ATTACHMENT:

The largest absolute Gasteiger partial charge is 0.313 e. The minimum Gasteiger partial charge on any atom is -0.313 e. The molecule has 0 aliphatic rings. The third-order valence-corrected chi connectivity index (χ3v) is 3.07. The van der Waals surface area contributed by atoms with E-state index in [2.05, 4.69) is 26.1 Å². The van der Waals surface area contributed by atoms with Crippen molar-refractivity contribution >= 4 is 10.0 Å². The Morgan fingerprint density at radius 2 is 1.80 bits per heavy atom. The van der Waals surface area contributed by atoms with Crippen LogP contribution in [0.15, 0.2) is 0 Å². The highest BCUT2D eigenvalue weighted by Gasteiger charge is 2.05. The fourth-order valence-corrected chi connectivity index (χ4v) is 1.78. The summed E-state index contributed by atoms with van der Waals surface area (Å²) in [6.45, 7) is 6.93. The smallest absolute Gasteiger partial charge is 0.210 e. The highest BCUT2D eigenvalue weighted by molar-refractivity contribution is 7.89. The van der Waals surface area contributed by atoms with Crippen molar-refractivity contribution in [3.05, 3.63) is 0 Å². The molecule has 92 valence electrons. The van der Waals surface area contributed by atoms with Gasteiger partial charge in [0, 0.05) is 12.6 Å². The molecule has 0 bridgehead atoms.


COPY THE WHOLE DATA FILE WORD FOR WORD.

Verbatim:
The largest absolute Gasteiger partial charge is 0.313 e. The minimum Gasteiger partial charge on any atom is -0.313 e. The molecule has 0 aliphatic rings. The third-order valence-corrected chi connectivity index (χ3v) is 3.07. The van der Waals surface area contributed by atoms with E-state index in [2.05, 4.69) is 26.1 Å². The van der Waals surface area contributed by atoms with Crippen molar-refractivity contribution >= 4 is 10.0 Å². The Morgan fingerprint density at radius 2 is 1.80 bits per heavy atom. The van der Waals surface area contributed by atoms with Crippen LogP contribution in [0.15, 0.2) is 0 Å². The highest BCUT2D eigenvalue weighted by Gasteiger charge is 2.05. The fourth-order valence-corrected chi connectivity index (χ4v) is 1.78. The summed E-state index contributed by atoms with van der Waals surface area (Å²) in [6.45, 7) is 6.93. The smallest absolute Gasteiger partial charge is 0.210 e. The highest BCUT2D eigenvalue weighted by molar-refractivity contribution is 7.89. The van der Waals surface area contributed by atoms with Crippen molar-refractivity contribution in [3.05, 3.63) is 0 Å². The molecule has 92 valence electrons. The van der Waals surface area contributed by atoms with Gasteiger partial charge in [0, 0.05) is 12.6 Å². The molecule has 0 bridgehead atoms.